If you are considering becoming a 1M/1M premium member and would like to join our mailing list to receive ongoing information, please sign up here.

Subscribe to our Feed

Investment Thesis: Warren Weiss (Part 1)

Posted on Tuesday, Oct 10th 2006

Warren Weiss of Foundation Capital is our next interviewee in the series. The DNA of Foundation as a firm is “Sales”. Most of the partners come from a deep enterprise sales background, and hence, they’re very focused on trying to figure out whether or not whatever you are trying to market, can be sold, and sold easily, cost-effectively.

Recently, I sensed that Foundation was flirting, like everyone else, with more consumer internet oriented viral businesses, rejecting their enterprise business expertise, but was pleasantly surprised to find out in this interview, that they’re still interested in enterprise / IT. IMO, they are one of the best equipped firms to tap into the mid-market IT opportunity that is opening up.

Warren also focuses on CleanTech.

SM: Please describe your background, to help entrepreneurs understand your point-of-view.
WW: I joined Foundation Capital with over 25 years experience in the software industry, including President & CEO of four public and private software companies. Most recently, I was President & CEO for Asera, a real-time software solutions provider. I was also President & CEO at Prism Solutions during the company’s transition from data warehousing tools provider to business intelligence application deliverer. I was also President of SQRIBE Technologies (now Hyperion) and President & CEO of SMI and have held other senior executive positions at Next Software (Apple), Continuum (Computer Sciences Corporation) and Dun & Bradstreet Software.

At Foundation Capital, I focus a lot on software companies — both software as a service and licensed software — as well as companies in clean tech. Right now I’m on the boards of SpringCM, MarkMonitor, Rearden Commerce, Silver Spring Networks, Itemfield, Novazone and Guardian Analytics.

SM: What stage are you looking to invest in over the next 6-12 months?
WW: At Foundation we primarily invest in early stage companies, and they have to have a heavy IT component. Roughly 80% of our new deals — the lion’s share being first round investments — are with people we have backed before, or who are referred to us from our personal network.

Our firm maintains close ties with Stanford, Berkeley and other leading institutions, as well as large corporate research labs like HP. These connections allow us early access to innovations at their purest from; we thrive on the chance to turn these great ideas into sustainable businesses. For example, Teresa Meng was a professor at Stanford when John Hennessey, then dean of the engineering school, brought us into a partnership for a company that was incubated downstairs in our offices and would ultimately grow to become Atheros Communications.

SM: What segment(s)?
WW: The bulk of our investments are in enterprise software, networking and communications, and semiconductors. However, we have a growing number of clean tech investments in our portfolio — such as Novazone and Silver Spring Networks — and a few consumer investments including Netflix, Bella Pictures and Simply Hired.

Foundation has had the opportunity to invest in great companies led by brilliant people, ranging from veteran entrepreneur Reed Hastings and Netflix, to Financial Engines, led by Nobel Prize-winning economist William Sharpe. We tend to shy away from investing in the space du jour. If you’re reading about it in the Wall Street Journal, you’re too late.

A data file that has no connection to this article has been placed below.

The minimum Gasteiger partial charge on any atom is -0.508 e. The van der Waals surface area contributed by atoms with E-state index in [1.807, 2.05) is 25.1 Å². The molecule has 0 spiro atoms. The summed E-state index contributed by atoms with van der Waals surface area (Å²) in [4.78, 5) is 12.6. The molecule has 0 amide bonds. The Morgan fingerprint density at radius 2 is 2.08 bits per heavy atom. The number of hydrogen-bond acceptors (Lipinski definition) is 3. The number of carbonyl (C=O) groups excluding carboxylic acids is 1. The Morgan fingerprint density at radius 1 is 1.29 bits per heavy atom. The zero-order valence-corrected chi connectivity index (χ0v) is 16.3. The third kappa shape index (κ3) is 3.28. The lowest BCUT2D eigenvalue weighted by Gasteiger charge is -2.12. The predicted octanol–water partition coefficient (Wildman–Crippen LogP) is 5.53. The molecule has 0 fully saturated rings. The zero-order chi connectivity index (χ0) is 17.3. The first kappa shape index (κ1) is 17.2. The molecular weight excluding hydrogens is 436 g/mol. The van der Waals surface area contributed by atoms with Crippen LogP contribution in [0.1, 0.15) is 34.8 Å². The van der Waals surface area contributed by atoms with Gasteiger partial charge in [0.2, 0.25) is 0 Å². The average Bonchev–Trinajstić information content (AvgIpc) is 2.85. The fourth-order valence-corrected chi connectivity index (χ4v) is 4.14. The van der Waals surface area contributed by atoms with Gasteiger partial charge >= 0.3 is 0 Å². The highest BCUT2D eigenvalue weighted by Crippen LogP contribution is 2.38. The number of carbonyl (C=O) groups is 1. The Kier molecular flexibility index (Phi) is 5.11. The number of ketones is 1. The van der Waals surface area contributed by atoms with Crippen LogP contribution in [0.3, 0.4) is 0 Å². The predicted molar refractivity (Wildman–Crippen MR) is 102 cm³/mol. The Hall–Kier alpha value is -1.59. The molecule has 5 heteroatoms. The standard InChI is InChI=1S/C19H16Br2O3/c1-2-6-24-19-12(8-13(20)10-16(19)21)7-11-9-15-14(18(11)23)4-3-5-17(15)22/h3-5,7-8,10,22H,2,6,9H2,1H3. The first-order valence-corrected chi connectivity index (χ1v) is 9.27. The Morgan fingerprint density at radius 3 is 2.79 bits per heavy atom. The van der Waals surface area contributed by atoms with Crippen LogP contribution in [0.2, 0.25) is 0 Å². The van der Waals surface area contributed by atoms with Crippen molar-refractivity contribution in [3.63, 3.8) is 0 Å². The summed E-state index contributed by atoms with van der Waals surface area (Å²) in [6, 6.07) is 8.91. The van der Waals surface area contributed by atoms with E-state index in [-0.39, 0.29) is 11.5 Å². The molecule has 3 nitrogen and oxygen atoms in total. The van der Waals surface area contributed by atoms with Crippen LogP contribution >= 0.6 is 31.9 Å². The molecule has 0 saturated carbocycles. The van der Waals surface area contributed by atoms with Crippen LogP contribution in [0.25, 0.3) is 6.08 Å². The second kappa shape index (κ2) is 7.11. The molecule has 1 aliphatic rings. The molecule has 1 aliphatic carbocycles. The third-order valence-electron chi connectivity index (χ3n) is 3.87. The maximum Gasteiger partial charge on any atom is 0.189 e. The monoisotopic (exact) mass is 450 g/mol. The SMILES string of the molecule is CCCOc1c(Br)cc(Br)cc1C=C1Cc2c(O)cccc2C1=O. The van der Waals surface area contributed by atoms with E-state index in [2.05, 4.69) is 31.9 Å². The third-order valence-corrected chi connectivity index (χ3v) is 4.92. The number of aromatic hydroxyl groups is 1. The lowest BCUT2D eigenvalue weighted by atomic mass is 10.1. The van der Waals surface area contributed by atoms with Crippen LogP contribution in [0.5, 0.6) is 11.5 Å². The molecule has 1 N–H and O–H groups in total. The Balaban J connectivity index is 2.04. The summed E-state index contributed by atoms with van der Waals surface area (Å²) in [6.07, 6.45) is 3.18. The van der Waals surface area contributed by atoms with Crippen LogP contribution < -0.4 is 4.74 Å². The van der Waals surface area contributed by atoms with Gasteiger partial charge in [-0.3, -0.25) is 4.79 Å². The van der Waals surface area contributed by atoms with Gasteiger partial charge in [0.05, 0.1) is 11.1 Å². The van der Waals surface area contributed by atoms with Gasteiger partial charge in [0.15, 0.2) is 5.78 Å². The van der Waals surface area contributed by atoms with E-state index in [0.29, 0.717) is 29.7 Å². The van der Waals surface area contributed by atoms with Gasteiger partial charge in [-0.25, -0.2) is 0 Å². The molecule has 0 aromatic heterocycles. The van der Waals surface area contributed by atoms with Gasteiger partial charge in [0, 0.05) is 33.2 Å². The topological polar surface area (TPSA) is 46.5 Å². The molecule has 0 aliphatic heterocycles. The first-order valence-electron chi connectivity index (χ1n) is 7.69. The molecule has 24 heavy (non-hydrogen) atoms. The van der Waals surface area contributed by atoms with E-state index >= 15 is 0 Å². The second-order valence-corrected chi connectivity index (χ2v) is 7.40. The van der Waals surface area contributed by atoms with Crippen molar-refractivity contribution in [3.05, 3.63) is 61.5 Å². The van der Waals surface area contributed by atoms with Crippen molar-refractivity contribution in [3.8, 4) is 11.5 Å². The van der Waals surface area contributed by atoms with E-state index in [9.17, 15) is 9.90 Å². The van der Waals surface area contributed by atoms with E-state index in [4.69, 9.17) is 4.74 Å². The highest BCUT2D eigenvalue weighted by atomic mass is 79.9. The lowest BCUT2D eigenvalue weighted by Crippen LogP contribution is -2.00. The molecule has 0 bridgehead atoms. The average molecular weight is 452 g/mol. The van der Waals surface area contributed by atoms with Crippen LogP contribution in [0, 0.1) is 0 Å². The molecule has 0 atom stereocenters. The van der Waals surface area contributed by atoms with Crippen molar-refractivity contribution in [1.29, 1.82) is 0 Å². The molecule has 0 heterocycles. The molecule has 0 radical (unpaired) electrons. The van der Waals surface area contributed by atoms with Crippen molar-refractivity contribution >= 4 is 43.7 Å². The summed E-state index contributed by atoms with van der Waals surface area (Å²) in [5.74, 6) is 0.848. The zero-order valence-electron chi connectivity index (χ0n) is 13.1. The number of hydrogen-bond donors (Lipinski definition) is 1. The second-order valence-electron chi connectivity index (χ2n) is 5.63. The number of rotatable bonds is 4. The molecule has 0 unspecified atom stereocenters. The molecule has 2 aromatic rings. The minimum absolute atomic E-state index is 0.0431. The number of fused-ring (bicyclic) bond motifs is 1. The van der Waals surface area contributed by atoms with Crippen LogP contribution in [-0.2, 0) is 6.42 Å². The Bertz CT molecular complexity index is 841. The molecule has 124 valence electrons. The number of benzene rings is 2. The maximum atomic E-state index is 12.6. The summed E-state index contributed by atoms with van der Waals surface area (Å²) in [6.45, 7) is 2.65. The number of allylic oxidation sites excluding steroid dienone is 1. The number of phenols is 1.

SM: What market dynamics do you look for?
WW: Foundation as a firm inherited some of its legacy from Merrill, Pickard, Anderson & Eyre, which was founded about 24 years ago – in 1995 Jim Anderson, one of the same partners that started Merrill Pickard, formed Foundation Capital with Bill Elmore and Kathryn Gould. Our firm was really built on a couple of premises; One is that we really don’t chase markets, and are not the kind of firm that has to own something in every piece of the chess board. Two, to really focus at a very early stage on deep intellectual properties — things that are compelling and in a large market. If we see an investment with a very large market opportunity, a deep, compelling, intellectual property, and a great management team, they’ve got a heck of a chance for success. At Foundation we like to partner with other blue chip, top tier venture firms because it creates a much more powerful network and a great financing strategy long-term for the firm.

SM: What size of investment are you looking to make?
WW: Our investments typically range from 1.5 to 10 million depending on a number of factors including the stage of the investment, and which sector the company is taking on.

(to be continued)

This segment is part 1 in the series : Investment Thesis: Warren Weiss
1 2

Hacker News
() Comments

Featured Videos


[…] Sramana Mitra Blog – Blog concerning business strategy including interviews with top executives of various companies.  Without ever meeting Sramana in person, I find her blog to be great fuel for the strategy minded individual. […]

business at war (.com) » Power Sites for Business Warriors Wednesday, October 11, 2006 at 9:49 AM PT

[…] “Interesting idea however our viewpoint is that you need to work very closing with seed companies and it would be hard for venture firms to provide the help and support with 25 seeds a year. We have many different programs to help entrepreneurs get their companies started. We do all kinds of seed investing.” – Warren Weiss, Foundation. […]

Sramana Mitra on Strategy » Blog Archive » Quickstart: CRV’s Seed Strategy Thursday, November 2, 2006 at 1:07 PM PT